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Reading Pop: Approaches to Textual Analysis in Popular Music Paperback – September 7, 2000
`extensive introduction is particularly valuable ... the paperback price is worth it for the introduction, and the Bjornberg and Tagg essays, alone.'
Allan More, British Journal of Music Education, Vol.18:1, 2001
About the Author
Richard Middleton is Professor of Music at the University of Newcastle.
Top customer reviews
There are interesting data contained in many of these essays. The many elements that make some pop music memorable are explored. This includes the music and/or lyrics of such artists as Randy Newman, Prince, James Brown, Peter Gabriel, and Bruce Springsteen, among others. Theories about what is important in contemporary popular music are put forth; the ideas are valuable. There is an informative and well-written chapter about torch singers by John Moore. Also included is a "Method Of Analysis" chapter by Philip Tagg. It looks at musicology and compares modes of folk, pop and art music transmission. Tagg provides a checklist of features that might be analyzed in pop music, and gives examples of how these features might be described in rich and meaningful ways. Tagg unfortunately falls prey to his own jargon.
Actually, most of the book suffers from a particularly virulent case of "academ-ese." Esoteric jargon from the ivory tower suffuses the prolix writing. The sentences are structured in knotted prose, running on and on in complex clauses and sub-clauses that are too often difficult to disentangle. The obnoxious reliance on trendy phrases and supposedly clever writing devices-- heavy uses of slash marks and words with some syllables parenthesized: these are pretentions that reflect poor style and bad habits.
Four sentences illustrate this problem, sentences from the editor's own introduction to the book: "Interestingly, if any emergent analytic paradigm may be represented as currently possessing the potential for dominance, it is, in my view, 'dialogics.' Congruent with theories of discourse, mediation, and (post)modern ethnography, its recent prominence is nevertheless associated with a more specific influence, that of Mikhail Bakhtin. Bakhtin's materialist seminology posits-- against structural formalisms and sociological and economic reductionisms alike-- that meaning is always both socially and historically situated, and generically specific. Heteroglot networks of discursive conventions resulting from never-ending, historically contingent exchanges create a kind of giant intertextuality, operating both between utterances, texts, styles, genres, and social groups, and within individual examples of each."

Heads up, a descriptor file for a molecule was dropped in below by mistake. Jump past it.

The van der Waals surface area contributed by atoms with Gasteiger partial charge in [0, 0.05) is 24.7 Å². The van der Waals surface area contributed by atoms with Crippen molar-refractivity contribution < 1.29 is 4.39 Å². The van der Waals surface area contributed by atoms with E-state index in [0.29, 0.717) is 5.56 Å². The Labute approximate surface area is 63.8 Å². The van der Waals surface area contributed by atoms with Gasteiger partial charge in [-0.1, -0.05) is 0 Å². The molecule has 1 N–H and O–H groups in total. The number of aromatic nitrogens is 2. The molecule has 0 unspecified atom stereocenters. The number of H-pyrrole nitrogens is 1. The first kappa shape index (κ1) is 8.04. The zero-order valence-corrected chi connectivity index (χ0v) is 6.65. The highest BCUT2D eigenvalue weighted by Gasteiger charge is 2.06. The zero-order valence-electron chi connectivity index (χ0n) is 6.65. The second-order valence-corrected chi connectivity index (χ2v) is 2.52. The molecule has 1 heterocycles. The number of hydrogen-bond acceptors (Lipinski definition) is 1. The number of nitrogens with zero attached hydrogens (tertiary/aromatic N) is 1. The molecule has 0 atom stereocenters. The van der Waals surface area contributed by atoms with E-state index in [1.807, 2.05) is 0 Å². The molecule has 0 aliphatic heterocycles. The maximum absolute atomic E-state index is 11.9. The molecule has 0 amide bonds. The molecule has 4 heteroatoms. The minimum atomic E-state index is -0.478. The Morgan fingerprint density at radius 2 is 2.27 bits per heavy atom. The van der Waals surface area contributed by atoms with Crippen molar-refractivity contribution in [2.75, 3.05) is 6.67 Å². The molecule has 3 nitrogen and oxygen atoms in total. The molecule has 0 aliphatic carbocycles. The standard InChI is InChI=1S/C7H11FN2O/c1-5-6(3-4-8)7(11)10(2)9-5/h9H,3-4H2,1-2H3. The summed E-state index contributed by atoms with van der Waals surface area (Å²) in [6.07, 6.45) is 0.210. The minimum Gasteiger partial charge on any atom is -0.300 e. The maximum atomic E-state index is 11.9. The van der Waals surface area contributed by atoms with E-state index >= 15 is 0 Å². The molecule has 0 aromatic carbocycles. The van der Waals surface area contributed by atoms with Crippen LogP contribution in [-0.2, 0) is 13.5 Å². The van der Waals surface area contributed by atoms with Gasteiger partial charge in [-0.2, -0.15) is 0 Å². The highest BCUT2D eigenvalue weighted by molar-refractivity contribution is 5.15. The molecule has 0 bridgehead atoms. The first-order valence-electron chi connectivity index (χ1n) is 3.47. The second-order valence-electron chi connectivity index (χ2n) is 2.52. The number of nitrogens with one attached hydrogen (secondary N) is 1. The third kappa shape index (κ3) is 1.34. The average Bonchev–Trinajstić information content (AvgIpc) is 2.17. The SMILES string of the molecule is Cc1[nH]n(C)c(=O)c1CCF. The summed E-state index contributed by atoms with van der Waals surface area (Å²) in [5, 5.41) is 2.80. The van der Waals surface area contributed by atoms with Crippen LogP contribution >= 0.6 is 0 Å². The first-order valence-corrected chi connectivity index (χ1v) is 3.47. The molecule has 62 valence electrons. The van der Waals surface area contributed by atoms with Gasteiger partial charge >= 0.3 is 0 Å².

One can only imagine the bloated egos or inferiority fears that fuel such composition. Because of the way it is written, this volume really serves only those with recent training in musicology-- other readers are apt to become too frustrated with the authorial style. Too bad for these writers-- their ideas make a contribution, but the ideas are apt to fall on a limited audience.
Using many familiar songwriters, and comparing works against other music genres, helps to drive home the author's points. The only criticizm I'll make is that I agree with the other reviewer - this book is heavy on academic verbosity. I could see this scaring away some potential readers.